Simulation serving Medical Training
Care teams have to deal with many different critical situations such as cardiac arrest, massive hemorrhaging, poisoning, amputation, and pediatric trauma. In order to create a safe environment for learners and patients, health-care professionals count on simulation to learn and acquire various techniques, improve the effectiveness of their interventions, and improve communication and interaction within the interprofessional team.
Simulation is a core aspect of teaching on the health campus. Photo: Robert Dumont – UdeS
With this view in mind, the Faculty of Medicine and Health Sciences and the CIUSSS de l’Estrie – CHUS have teamed up to create the clinical-simulation laboratory, which was just inaugurated with the participation of the Minister responsible for Higher Education, HlÃ¨ne David. The first phase of this $11.3 million development project has been made possible with the support of the foundations of the CHUS and the Universit de Sherbrooke. It will be completed with a $5.2 million investment from the Ministry of Education and Higher Education.
“This ceremony is particularly important, because we are inaugurating much more than just facilities,” pointed out President Luce Samoisette. “This laboratory is, in some way, an expression of our brand, of the alliance between the hospital community and the academic community. It’s the confluence of faculty members, clinicians, and students for the benefit of the general population.”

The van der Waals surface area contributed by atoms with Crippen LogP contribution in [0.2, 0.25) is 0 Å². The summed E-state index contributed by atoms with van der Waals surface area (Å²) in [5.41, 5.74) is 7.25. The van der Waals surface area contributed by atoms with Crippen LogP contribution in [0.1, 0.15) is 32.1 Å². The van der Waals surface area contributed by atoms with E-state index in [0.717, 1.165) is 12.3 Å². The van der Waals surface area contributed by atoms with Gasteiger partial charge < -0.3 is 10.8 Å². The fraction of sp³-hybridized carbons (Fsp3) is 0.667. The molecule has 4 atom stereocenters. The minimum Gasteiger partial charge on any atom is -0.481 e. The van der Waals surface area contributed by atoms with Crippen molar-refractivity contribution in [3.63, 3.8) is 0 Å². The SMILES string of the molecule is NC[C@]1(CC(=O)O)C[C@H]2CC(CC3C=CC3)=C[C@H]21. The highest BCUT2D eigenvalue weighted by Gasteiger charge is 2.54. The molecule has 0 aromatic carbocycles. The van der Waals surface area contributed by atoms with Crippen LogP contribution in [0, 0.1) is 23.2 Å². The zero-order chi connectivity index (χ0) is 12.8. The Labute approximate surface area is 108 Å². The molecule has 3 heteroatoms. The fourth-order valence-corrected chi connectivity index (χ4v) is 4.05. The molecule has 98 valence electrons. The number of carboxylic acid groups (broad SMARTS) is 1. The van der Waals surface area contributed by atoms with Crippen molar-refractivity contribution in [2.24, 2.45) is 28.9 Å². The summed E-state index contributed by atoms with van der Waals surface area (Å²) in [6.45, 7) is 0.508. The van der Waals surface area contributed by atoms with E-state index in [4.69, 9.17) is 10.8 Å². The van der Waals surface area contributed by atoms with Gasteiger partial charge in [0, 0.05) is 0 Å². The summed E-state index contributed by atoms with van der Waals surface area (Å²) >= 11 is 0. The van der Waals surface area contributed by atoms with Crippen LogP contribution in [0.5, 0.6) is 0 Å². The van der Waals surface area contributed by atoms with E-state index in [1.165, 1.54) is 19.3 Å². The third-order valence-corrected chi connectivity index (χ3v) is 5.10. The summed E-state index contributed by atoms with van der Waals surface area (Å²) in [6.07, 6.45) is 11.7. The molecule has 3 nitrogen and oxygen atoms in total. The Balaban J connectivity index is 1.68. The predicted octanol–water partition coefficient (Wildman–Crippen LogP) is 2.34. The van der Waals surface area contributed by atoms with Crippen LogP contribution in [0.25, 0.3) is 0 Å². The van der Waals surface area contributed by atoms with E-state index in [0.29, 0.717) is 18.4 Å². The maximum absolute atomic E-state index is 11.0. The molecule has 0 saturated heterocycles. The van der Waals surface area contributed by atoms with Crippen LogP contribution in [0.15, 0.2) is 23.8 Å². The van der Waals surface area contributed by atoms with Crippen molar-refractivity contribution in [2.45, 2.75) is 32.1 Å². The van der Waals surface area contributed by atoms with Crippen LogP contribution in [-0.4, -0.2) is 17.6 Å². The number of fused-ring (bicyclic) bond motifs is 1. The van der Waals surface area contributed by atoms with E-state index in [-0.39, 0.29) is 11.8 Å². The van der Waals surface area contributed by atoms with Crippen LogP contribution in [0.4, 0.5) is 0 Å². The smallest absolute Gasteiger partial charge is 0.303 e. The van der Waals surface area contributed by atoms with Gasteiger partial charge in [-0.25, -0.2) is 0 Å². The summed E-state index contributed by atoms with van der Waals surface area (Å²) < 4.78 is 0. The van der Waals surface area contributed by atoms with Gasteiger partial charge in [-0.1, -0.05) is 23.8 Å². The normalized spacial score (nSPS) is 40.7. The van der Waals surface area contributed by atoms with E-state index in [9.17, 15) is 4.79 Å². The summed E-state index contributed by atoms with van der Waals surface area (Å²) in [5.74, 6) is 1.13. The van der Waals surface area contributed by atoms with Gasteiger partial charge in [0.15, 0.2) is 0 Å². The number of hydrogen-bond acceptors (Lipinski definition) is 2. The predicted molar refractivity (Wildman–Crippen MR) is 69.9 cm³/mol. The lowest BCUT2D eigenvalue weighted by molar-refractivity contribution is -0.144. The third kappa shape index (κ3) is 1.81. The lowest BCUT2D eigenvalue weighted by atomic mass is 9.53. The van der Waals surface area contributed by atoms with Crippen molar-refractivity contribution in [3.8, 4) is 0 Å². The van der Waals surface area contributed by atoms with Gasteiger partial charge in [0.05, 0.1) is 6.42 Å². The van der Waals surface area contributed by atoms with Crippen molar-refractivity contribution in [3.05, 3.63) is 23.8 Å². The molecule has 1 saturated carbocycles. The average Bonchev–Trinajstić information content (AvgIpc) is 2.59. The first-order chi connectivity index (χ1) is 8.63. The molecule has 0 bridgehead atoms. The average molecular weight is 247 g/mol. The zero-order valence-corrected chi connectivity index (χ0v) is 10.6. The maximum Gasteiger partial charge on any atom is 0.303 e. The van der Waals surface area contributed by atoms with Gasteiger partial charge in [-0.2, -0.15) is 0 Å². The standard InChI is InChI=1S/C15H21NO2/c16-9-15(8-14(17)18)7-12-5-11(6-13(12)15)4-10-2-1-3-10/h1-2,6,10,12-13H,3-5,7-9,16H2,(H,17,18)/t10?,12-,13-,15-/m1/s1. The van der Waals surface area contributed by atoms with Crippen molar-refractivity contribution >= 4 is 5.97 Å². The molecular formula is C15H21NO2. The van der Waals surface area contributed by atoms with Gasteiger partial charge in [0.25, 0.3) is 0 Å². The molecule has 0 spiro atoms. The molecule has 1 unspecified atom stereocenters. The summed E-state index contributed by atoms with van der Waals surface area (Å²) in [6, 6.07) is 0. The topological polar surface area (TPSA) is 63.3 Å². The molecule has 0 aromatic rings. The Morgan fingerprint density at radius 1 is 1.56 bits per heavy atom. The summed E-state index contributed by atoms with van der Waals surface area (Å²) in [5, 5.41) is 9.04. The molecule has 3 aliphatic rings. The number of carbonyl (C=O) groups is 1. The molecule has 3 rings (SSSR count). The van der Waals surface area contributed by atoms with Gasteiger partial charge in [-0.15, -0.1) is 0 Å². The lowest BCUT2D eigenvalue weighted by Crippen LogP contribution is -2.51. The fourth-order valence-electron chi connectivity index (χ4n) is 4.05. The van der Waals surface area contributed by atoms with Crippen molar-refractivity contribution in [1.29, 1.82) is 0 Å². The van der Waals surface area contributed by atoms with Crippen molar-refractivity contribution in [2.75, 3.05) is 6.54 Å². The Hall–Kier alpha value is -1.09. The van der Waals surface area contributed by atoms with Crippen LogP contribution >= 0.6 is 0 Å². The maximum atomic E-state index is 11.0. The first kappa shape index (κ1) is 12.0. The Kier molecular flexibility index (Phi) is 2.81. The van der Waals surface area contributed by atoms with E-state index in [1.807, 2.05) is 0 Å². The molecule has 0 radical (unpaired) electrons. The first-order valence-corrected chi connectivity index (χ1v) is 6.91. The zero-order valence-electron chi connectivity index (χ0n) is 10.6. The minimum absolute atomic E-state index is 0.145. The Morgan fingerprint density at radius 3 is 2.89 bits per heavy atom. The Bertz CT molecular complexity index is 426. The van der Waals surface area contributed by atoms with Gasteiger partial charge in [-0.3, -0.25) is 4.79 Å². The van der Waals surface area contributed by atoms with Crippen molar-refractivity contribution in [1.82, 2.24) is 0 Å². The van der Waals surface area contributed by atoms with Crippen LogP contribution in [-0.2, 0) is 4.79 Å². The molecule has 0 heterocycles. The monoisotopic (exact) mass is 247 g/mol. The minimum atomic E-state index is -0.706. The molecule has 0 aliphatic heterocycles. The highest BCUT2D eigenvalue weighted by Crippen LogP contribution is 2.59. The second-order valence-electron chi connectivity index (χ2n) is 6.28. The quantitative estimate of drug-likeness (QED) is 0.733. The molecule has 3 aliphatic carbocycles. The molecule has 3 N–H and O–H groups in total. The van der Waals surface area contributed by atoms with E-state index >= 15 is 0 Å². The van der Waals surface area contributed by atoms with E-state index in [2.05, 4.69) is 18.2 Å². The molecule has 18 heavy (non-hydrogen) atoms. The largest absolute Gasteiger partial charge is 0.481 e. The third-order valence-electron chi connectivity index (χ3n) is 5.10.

Reproducing Highly Accurate Situations
This new laboratory, equipped with rooms that meet the highest standards of medical practice, has high-fidelity manikins and equipment at the cutting edge of technology. Everything has been put into place to reproduce, as faithfully as possible, the clinical situations that health-care professionals have to face.
The laboratory, with 1500 m2 of floor space, should account for 5000 hours of use in 2016–2017. In addition to experiencing the simulation of acts that range from routine to exceptional, practicing professionals as well as those in training have the privilege of interacting with their coworkers in a simulation context. The goal is to improve the quality and safety of care while making interventions more effective in concrete cases in the future. A total of more than 2000 students from different programs and 4000 employees will benefit from the facilities.
President Luce Samoisette and Minister HlÃ¨ne David cutting the inaugural ribbon in the company of Dean Pierre Cossette, MNA Guy Hardy, and the President and Executive Director of the CIUSSS-CHUS, Patricia Gauthier. Photo: Robert Dumont – UdeS
“Whether from its development or the funding of its implementation or operation, the clinical-simulation laboratory eloquently illustrates the cooperation that defines us. I would like to take this opportunity to underscore the unfailing support of the many donors that have made this project a reality, including the great many physicians and faculty members within our institutions. The entire population of Estrie benefits from being able to count on highly qualified personnel,” stated Patricia Gauthier President and Executive Director of the CIUSSS de l’Estrie – CHUS.